Thursday, 27 November 2008

Erasmus of Rotterdam

Early life and career
Erasmus, who was probably born in 1467, was the second illegitimate son of Roger Gerard, a priest, and Margaret, a physician's daughter. After both parents died, the guardians of the two boys sent them to a school in 'sHertogenbosch conducted by the Brethren of the Common Life, a lay religious movement that fostered monastic vocations. Erasmus would remember this school only for a severe discipline intended, he said, to teach humility by breaking a boy's spirit. Having little other choice because of their illegitimacy,, both brothers entered monasteries. Erasmus chose the Augustinian canons regular at Steyn, near Gouda, where he seems to have remained about seven years (1485-92). After his ordination to the priesthood (April 1492), he was happy to escape the monastery by accepting a post as Latin secretary to the influential Henry of Bergen, bishop of Cambrai.

Erasmus was not suited to a courtier's life, nor did things improve much when the bishop was induced to send him to the University of Paris to study theology (1495). He disliked the quasi-monastic regimen of the Collège de Montaigu, where he lodged initially. To support his classical studies, he began taking in pupils; from this period (1497-1500) date the earliest versions of those aids to elegant Latin, including the Colloquia and the Adagia, that before long would be in use in humanist schools throughout Europe.

The wandering scholar
In 1499 a pupil, William Blount, Lord Mountjoy, invited Erasmus to England. There he met Thomas More, who became a friend for life. During a stay at Oxford,he was inspired by John Colet's lectures on St Paul to take up biblical study. This would mean learning Greek. He returned to the Continent with a Latin copy of St. Paul's Epistles and the conviction that ‘ancient theology’ required mastery of Greek.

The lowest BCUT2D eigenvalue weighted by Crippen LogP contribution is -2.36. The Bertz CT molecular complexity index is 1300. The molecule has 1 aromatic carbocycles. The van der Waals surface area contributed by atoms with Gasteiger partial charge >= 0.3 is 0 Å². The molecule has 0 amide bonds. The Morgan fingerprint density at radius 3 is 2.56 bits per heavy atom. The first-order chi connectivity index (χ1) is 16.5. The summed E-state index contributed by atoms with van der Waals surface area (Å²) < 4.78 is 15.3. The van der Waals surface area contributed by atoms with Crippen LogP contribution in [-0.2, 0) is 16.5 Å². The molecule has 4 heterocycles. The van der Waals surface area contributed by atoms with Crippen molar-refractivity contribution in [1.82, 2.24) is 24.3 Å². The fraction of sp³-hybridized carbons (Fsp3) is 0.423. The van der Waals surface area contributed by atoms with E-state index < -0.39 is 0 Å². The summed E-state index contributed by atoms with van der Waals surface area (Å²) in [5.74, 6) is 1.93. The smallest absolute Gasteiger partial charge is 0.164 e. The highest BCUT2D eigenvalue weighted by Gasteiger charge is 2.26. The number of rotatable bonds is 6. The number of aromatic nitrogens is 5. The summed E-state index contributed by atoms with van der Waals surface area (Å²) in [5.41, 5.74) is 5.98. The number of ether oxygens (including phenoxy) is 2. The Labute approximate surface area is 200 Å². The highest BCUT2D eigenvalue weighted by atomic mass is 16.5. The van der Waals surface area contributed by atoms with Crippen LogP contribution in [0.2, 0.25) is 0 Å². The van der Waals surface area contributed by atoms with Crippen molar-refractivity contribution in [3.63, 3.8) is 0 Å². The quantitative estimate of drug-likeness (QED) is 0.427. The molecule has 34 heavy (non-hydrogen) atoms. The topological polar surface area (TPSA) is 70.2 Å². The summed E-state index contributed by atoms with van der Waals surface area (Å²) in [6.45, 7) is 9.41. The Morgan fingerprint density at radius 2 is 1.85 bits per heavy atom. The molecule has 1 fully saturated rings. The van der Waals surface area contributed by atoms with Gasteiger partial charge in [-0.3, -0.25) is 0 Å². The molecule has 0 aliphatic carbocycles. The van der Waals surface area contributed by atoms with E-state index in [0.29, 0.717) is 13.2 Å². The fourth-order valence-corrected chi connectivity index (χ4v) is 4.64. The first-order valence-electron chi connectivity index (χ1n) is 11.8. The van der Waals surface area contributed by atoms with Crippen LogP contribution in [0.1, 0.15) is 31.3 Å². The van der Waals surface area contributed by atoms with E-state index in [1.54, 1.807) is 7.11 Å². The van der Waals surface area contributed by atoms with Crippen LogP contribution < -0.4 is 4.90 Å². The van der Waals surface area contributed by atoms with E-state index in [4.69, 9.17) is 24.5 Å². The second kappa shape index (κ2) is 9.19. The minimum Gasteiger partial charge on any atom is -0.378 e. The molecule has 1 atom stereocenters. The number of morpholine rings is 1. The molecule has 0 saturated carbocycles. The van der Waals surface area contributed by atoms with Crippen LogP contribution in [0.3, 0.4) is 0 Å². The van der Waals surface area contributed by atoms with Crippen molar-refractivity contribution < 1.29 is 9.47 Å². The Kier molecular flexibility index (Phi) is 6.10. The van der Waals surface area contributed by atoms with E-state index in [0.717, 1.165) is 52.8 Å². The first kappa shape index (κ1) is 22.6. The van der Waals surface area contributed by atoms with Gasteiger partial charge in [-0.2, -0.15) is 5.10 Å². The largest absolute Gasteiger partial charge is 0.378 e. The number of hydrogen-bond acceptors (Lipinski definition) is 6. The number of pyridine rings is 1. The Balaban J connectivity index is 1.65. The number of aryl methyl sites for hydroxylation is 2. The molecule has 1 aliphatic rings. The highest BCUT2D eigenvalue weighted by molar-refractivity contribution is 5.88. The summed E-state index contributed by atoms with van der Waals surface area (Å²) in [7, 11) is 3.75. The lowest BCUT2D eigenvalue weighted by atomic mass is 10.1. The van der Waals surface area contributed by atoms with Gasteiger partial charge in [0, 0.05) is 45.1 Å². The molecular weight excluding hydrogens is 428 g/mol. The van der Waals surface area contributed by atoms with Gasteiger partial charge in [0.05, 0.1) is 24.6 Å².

By 1502 Erasmus had settled in the university town of Louvain (Brabant) and was reading Origen and St. Paul in Greek. The fruit of his labours was Enchiridion militis Christiani (1503/04; Handbook of a Christian Knight). In this work Erasmus urged readers to 'inject into the vitals' the teachings of Christ by studying and meditating on the Scriptures, using the spiritual interpretation favoured by the ‘ancients’ to make the text pertinent to moral concerns. The Enchiridion was a manifesto of lay piety in its assertion that ‘monasticism is not piety.’ Erasmus' vocation was further developed through his discovery at Parc Abbey, near Louvain, of a manuscript of Valla's Adnotationes on the Greek New Testament, which he published in 1505 with a dedication to Colet.

Erasmus sailed again for England in 1505, hoping to find support for his studies. Instead he found an opportunity to travel to Italy, the land of promise for northern humanists, as tutor to the sons of the future Henry VIII's physician. The party arrived at Bologna in time to witness the triumphal entry (1506) of the warrior pope Julius II at the head of a conquering army, a scene that figures later in Erasmus' anonymously published satiric dialogue, Julius Exclusus e Coelis (written 1513-14). In Venice Erasmus was welcomed at the celebrated printing house of Aldus Manutius, where Byzantine émigrés enriched the intellectual life of a numerous scholarly company. For the Aldine press Erasmus expanded his Adagia, or annotated collection of Greek and Latin adages, into a monument of erudition with over 3,000 entries; this was the book that first made him famous.

De pueris instituendis, written in Italy though not published until 1529, is the clearest statement of Erasmus' enormous faith in the power of education to train to virtue: the ‘humane letters’ of classical and Christian antiquity would have a beneficent effect on the mind, in contrast to the disputatious temper induced by scholastic logic-chopping or the vengeful amour propre bred into young aristocrats by chivalric literature, ‘the stupid and tyrannical fables of King Arthur.’

The celebrated Moriae Encomium, or Praise of Folly, conceived as Erasmus crossed the Alps on his way back to England and written at Thomas More's house, expresses a very different mood. For the first time the earnest scholar saw his own efforts along with everyone else's as bathed in a universal irony, in which foolish passion carried the day: ‘Even the wise man must play the fool if he wishes to beget a child.’